The fully illustrated publication features essays by notable scholars of ancient Greek art and archaeology: Seán Hemingway, Curator, Greek and Roman Art, The Metropolitan Museum of Art; Carol Mattusch, Mathy Professor Emerita of Art History, George Mason University; John Oakley, Chancellor Professor and Forrest D. Murden Jr. Professor of Classical Studies, The College of William and Mary in Virginia; Seth D. Pevnick, Chief Curator and Richard E. Perry Curator of Greek and Roman Art, Tampa Museum of Art; and exhibition co-curator, Peter Schertz; with an introduction by co-curator Nicole Stribling.
National Sporting Library & Museum, Middleburg, Virginia, September 9, 2017 – January 14, 2018
Virginia Museum of Fine Arts, Richmond, February 17 – July 8, 2018
Andre Pater: In a Sporting Light
The bold and vibrant compositions of contemporary sporting artist Andre Pater (Polish-American, b. 1953) are often compared to those of the great 20th-century British sporting artist Sir Alfred Munnings. Pater’s refinement in pastels in addition to the classic medium of oil solidifies his rightful place as an illustrious artist in the 21st century.
Works from collections across the country will be represented in the retrospective exhibition, Andre Pater: In a Sporting Light. “Go beyond the mere image, and the painting becomes a ‘matter of light,’ ” notes sporting art authority and National Sporting Library & Museum Board Member Lorian Peralta-Ramos of Pater’s work. “Horses, colorful jockeys’ silks, hounds, and cattle are all textures and as surfaces, each have their own particular reflective properties.” The retrospective exhibition and accompanying catalog present an in-depth analysis of Pater’s mastery of the use of light and insightful understanding of animal anatomy and behavior.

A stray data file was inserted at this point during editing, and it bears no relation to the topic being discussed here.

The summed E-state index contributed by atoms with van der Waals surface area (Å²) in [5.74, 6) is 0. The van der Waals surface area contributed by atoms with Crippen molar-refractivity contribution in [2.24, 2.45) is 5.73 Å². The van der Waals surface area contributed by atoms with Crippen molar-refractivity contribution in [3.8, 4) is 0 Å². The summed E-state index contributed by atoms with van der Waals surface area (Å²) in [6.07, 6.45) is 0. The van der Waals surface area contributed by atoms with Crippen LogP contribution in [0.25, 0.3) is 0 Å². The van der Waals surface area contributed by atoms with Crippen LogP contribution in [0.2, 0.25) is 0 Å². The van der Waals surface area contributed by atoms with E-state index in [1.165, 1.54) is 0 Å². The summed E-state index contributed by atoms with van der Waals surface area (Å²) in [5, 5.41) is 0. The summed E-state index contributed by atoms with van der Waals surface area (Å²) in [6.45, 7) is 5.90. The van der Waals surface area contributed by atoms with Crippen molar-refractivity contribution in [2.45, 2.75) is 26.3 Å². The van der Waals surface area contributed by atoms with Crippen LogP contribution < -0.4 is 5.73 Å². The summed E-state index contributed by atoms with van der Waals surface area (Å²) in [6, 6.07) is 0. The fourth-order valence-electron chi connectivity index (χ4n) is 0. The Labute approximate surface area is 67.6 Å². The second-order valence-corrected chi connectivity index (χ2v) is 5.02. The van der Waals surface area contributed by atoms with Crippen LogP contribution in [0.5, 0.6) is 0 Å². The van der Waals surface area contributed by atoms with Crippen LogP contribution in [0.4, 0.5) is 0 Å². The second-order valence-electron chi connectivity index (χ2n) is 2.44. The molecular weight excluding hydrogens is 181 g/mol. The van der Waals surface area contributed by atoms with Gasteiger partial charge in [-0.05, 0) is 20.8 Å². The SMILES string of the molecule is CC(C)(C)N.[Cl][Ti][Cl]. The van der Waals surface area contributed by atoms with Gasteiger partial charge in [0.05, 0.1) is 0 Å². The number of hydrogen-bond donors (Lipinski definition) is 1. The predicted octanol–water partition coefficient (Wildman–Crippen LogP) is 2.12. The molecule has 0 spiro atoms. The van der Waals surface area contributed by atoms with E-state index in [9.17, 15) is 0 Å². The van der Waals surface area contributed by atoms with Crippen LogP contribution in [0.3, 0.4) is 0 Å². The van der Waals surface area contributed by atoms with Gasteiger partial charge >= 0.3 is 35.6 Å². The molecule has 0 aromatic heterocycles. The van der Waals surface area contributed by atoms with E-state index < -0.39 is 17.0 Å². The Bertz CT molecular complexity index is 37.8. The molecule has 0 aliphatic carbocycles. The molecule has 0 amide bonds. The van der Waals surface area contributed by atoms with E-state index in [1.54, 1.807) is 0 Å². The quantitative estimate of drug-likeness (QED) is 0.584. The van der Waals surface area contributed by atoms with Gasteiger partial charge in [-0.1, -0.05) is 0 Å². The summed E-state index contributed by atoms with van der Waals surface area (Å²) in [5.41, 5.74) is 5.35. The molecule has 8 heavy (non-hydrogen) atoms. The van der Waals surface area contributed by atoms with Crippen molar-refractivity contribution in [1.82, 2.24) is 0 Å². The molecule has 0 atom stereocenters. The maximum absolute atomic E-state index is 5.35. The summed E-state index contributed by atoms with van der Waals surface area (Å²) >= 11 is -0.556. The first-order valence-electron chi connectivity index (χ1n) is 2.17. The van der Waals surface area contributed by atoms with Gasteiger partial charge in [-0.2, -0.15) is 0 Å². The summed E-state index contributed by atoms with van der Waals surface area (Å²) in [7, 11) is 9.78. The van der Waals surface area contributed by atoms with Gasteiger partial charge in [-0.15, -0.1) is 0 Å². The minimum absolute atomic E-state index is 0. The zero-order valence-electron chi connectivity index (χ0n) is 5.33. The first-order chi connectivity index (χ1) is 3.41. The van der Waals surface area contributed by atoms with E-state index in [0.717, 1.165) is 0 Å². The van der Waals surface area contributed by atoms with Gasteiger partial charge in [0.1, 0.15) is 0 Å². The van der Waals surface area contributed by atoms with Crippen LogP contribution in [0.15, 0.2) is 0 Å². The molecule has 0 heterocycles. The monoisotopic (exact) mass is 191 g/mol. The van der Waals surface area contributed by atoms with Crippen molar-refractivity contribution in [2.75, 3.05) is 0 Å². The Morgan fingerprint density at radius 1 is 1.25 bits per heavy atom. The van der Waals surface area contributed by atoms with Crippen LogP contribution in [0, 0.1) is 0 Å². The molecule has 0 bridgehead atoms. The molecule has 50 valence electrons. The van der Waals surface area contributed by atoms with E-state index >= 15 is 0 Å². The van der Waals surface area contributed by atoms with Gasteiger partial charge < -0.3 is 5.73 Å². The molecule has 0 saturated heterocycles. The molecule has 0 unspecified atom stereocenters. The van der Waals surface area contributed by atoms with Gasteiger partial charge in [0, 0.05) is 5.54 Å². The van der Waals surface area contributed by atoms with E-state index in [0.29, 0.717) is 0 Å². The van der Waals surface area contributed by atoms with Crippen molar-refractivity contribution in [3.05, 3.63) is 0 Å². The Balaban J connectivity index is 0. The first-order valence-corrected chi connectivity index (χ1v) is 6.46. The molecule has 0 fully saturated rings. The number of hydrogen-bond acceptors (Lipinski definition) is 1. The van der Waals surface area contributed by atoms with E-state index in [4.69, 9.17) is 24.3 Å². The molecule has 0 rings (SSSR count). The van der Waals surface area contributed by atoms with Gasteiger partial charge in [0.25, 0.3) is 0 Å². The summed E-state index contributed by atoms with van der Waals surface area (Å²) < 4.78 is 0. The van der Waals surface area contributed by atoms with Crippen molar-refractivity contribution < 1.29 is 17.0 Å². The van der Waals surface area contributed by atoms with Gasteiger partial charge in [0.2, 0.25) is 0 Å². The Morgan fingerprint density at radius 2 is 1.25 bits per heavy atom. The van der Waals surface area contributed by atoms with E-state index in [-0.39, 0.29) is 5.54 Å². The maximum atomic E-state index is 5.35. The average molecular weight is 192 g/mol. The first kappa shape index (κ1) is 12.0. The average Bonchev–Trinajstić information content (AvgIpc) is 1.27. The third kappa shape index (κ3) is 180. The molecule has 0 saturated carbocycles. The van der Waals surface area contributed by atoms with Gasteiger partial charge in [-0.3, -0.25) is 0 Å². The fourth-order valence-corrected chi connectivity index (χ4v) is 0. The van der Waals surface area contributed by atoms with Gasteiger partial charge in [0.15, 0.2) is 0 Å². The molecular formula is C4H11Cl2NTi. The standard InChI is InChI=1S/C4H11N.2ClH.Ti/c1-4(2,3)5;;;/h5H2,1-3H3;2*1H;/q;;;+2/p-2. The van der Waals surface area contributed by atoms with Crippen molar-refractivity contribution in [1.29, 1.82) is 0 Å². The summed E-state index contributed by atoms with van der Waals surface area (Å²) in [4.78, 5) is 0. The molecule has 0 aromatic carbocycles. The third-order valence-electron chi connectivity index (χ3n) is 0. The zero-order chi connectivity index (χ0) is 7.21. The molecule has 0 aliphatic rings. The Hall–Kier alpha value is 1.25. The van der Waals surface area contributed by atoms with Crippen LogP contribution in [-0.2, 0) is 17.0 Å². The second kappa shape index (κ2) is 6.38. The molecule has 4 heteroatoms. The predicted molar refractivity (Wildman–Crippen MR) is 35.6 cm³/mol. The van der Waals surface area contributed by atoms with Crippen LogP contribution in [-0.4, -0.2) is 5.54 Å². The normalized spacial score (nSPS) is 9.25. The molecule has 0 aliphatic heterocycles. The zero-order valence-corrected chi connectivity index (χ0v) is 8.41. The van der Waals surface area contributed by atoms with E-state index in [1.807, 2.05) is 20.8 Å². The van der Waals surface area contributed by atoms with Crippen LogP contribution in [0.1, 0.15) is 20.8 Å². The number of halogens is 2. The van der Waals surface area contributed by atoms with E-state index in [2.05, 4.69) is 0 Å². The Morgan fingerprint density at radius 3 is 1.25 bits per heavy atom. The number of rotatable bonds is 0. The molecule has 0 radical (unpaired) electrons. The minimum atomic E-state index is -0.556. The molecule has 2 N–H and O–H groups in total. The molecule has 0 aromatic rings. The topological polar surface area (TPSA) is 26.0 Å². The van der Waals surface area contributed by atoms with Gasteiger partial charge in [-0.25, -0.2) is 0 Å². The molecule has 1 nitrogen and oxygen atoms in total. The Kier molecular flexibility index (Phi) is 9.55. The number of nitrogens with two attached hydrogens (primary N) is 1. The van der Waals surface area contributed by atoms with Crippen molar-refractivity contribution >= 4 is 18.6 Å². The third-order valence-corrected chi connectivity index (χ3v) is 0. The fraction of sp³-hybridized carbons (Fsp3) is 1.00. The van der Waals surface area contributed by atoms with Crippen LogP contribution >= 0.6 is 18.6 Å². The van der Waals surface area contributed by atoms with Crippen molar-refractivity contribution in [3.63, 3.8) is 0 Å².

Recent Acquisitions: Orme’s Collection of British Field Sports
A complete set of Orme’s Collection of British Field Sports: Illustrated in Twenty Beautifully Coloured Engravings from Designs by S. Howitt was recently donated by George and Susan Matelich and Family. The series of 22 prints was published by Edward Orme of London between 1807 and 1808 and features scenes of hunting, shooting, and racing. Samuel Howitt (English, 1765-1822) was an artist known for his images of hunting, animals, and equestrian scenes. He collaborated with five different engravers on this series. The prints were not published in numerical order, resulting in some discrepancies in numbering (Plate No. 8 is numbered with Roman numerals, and Plate No. 18 is un-numbered). The technique of aquatinting, so named because the resulting prints have the look of watercolor and ink, was popular among English printmakers of the late 18th and 19th century. This set includes some of Howitt's best works and was a prized collection piece among early 19th-century collectors.